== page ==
What JK Rowling’s Fantastic Beasts Can Learn From Our Ichhadhari Naagins

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What JK Rowling’s Fantastic Beasts Can Learn From Our Ichhadhari Naagins

Illustration: Ahmed Sikander

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antastic Beasts has come an awfully long way from its first mention as one of Harry Potter’s humble third-year textbooks at Hogwarts. The second instalment in what is slated to be a five-part series, Fantastic Beasts: The Crimes of Grindelwald releases today – but the latest film in the ever-expanding Potterverse has already been making headlines for months.

After the first Fantastic Beasts, starring an appropriately neurotic Eddie Redmayne as 1920s magizoologist Newt Scamander, the prospect of delving more deeply into JK Rowling’s wizarding world is an exciting one, and the kicker for fans has been the promise of seeing the backstory of Voldemort’s ultimate Horcrux, Nagini.

Throughout the books, Nagini is Voldemort’s pet serpent and his closest companion. With The Crimes of Grindelwald, Rowling has dropped a bomb: Nagini is not a snake at all, but a woman who is cursed to live in snake form – what she calls a “maledictus.” Audiences will be introduced to Nagini, played by Claudia Kim, before the curse takes hold.

Perhaps predictably for a movie that has been dogged by controversy (following the casting of Johnny Depp), the role of Nagini has sparked another furore. Throughout the film, Nagini is given half a dozen lines and precisely one snake transformation, and spends the rest of her screen-time looking panicked by the proceedings around her. Some have called Rowling out for retroactively inserting a character of colour for extra diversity points, since Nagini’s human form was never mentioned in the books. Others have accused her of Asian fetishisation, since Nagini is a downtrodden circus freak with no proper characterisation. Rowling responded with a lesson on the imaginary Naga snake-people of Indonesian mythology – despite the fact that Kim is actually South Korean – insisting that Nagini was an “Asian” woman all along.

Even as Rowling was beginning to grasp the scale of the continent of Asia, Indians around the world were drawing a collective gasp. Naturally, it was only a matter of time before a national hero called Rowling out on her tweet. Fellow author Amish Tripathi quickly set her straight on the true origins of Nagini (India, he said, #SavedYouAClick). But was his truth-bomb enough to dull the sting of our homegrown Naagins being ignored?

Amid the commotion, one thought stood out clearly in everyone’s minds: How could this new human Nagini be played by anyone but the iconic Mouni Roy, of our top-rated Naagin serial?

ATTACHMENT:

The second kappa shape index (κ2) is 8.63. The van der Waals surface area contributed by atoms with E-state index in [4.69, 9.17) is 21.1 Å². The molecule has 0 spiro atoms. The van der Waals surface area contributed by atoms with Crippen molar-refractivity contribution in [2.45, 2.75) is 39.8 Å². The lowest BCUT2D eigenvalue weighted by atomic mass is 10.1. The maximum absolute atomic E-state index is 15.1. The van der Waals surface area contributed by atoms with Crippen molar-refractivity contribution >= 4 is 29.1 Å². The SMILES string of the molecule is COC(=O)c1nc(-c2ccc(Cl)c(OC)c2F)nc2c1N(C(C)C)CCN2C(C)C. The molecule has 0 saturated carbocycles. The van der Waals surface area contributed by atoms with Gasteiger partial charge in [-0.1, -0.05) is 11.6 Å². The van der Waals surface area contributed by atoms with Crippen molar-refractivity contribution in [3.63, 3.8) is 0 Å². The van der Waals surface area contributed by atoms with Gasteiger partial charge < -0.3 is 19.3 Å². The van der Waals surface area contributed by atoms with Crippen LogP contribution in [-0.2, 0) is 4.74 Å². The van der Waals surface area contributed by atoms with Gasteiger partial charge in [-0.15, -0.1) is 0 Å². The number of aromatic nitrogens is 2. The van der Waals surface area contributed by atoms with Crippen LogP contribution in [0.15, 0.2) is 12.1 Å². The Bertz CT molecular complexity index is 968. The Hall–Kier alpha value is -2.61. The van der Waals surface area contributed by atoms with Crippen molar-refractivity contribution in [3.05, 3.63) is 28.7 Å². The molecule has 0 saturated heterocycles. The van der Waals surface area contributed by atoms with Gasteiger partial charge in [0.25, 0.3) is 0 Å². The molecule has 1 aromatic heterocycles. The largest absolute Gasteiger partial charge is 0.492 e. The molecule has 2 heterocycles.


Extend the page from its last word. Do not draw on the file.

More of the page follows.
If a woman cursed to live as a snake is a big deal for Rowling, then Roy’s Shivanya, a vengeful daughter of two poorly CGI’d shape-shifting parents, will no doubt come as a revelation to her. And Naagin boasts of not one, but two snake-women cousins, whose casting in The Crimes of Grindelwald would be fitting reparations for Padma and Parvati Patil’s godawful Yule Ball lehengas.

Throughout the books, Nagini is Voldemort’s pet serpent and his closest companion. With The Crimes of Grindelwald, Rowling has dropped a bomb: Nagini is not a snake at all, but a woman who is cursed to live in snake form – what she calls a “maledictus.”

Then there’s the rich mythological universe that Ekta Kapoor – affectionately known as India’s George RR Martin – has built around Naagin. Rowling will no longer need to pull out 20-year-old plot twists and resort to convoluted, last-minute reveals like she does in The Crimes of Grindelwald. Who needs an Obscurial like the hapless Credence Barebone, when you have the all-powerful and easily stolen Naagmani? Why watch Newt Scamander and Co. faffing around with side quests and an impending fascist war, when we can watch Shivanya go straight for the jugular, single-mindedly pursuing her parents’ killer?

Besides, no one could accuse Rowling of fetishising Asians with a character that, back on Indian TV, infiltrates a man’s house and marries him for revenge, only to lose all her powers as soon as she has sex with him. Because Naagins can only maintain their supernatural shapeshifting as long as they are virgins, Nagini would simply have to be celibate forever. Problem solved.

Naagin also has its own touching, Severus Snapesque scene, wherein Shivanya dies and spurs her daughter on the exact same revenge mission she was on, for one whole season more. For an author who likes to turn every stray detail of her books into its own Hollywood spin-off, the ability of a Hindi serial to endlessly replicate itself for thousands of seasons without changing a single soundtrack, is a dream come true.

If Rowling wants to prove to her fans that she’s serious about introducing them to the real Nagini – and is serious about appealing to Asian fans – it’s not too late. As for the casting of Claudia Kim? Nagini can always come back as Mouni Roy in the next movie. Rowling will just need to write in a Hindi-serial-patented plastic surgery.

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